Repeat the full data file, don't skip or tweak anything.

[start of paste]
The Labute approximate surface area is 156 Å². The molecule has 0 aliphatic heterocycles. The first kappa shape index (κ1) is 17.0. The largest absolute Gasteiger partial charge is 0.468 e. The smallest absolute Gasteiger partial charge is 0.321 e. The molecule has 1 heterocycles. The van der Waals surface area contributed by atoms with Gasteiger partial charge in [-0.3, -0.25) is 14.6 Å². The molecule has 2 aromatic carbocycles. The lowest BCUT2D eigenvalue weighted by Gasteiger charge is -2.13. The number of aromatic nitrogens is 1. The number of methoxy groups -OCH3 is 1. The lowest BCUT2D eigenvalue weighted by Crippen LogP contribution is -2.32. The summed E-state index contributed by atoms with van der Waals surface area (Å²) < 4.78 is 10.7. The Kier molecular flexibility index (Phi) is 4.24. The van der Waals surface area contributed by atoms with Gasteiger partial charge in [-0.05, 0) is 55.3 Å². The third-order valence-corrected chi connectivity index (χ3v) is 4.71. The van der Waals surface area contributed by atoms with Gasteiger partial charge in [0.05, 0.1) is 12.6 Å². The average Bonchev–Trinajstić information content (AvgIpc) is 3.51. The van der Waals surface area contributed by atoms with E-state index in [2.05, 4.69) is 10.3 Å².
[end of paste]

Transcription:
The Labute approximate surface area is 156 Å². The molecule has 0 aliphatic heterocycles. The first kappa shape index (κ1) is 17.0. The largest absolute Gasteiger partial charge is 0.468 e. The smallest absolute Gasteiger partial charge is 0.321 e. The molecule has 1 heterocycles. The van der Waals surface area contributed by atoms with Gasteiger partial charge in [-0.3, -0.25) is 14.6 Å². The molecule has 2 aromatic carbocycles. The lowest BCUT2D eigenvalue weighted by Gasteiger charge is -2.13. The number of aromatic nitrogens is 1. The number of methoxy groups -OCH3 is 1. The lowest BCUT2D eigenvalue weighted by Crippen LogP contribution is -2.32. The summed E-state index contributed by atoms with van der Waals surface area (Å²) < 4.78 is 10.7. The Kier molecular flexibility index (Phi) is 4.24. The van der Waals surface area contributed by atoms with Gasteiger partial charge in [-0.05, 0) is 55.3 Å². The third-order valence-corrected chi connectivity index (χ3v) is 4.71. The van der Waals surface area contributed by atoms with Gasteiger partial charge in [0.05, 0.1) is 12.6 Å². The average Bonchev–Trinajstić information content (AvgIpc) is 3.51. The van der Waals surface area contributed by atoms with E-state index in [2.05, 4.69) is 10.3 Å².